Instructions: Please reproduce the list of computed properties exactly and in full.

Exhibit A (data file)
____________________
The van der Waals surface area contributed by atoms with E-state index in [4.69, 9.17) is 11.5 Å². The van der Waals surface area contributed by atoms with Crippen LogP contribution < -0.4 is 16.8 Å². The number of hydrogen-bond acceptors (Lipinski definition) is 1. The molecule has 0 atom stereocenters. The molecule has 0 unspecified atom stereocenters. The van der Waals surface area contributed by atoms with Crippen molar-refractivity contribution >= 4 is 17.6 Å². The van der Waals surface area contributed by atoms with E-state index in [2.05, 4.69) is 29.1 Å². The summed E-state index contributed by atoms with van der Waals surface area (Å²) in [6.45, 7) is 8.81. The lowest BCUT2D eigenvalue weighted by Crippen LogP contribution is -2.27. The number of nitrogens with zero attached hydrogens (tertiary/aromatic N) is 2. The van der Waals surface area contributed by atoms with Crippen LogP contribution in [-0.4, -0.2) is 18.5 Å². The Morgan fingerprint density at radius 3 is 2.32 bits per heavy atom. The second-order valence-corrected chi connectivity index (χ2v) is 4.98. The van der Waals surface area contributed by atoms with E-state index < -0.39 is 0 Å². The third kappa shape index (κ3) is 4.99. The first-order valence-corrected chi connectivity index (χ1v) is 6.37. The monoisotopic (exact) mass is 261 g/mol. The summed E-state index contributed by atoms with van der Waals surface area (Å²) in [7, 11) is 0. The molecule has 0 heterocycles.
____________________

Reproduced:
The van der Waals surface area contributed by atoms with E-state index in [4.69, 9.17) is 11.5 Å². The van der Waals surface area contributed by atoms with Crippen LogP contribution < -0.4 is 16.8 Å². The number of hydrogen-bond acceptors (Lipinski definition) is 1. The molecule has 0 atom stereocenters. The molecule has 0 unspecified atom stereocenters. The van der Waals surface area contributed by atoms with Crippen molar-refractivity contribution >= 4 is 17.6 Å². The van der Waals surface area contributed by atoms with E-state index in [2.05, 4.69) is 29.1 Å². The summed E-state index contributed by atoms with van der Waals surface area (Å²) in [6.45, 7) is 8.81. The lowest BCUT2D eigenvalue weighted by Crippen LogP contribution is -2.27. The number of nitrogens with zero attached hydrogens (tertiary/aromatic N) is 2. The van der Waals surface area contributed by atoms with Crippen LogP contribution in [-0.4, -0.2) is 18.5 Å². The Morgan fingerprint density at radius 3 is 2.32 bits per heavy atom. The second-order valence-corrected chi connectivity index (χ2v) is 4.98. The van der Waals surface area contributed by atoms with E-state index < -0.39 is 0 Å². The third kappa shape index (κ3) is 4.99. The first-order valence-corrected chi connectivity index (χ1v) is 6.37. The monoisotopic (exact) mass is 261 g/mol. The summed E-state index contributed by atoms with van der Waals surface area (Å²) in [7, 11) is 0. The molecule has 0 heterocycles.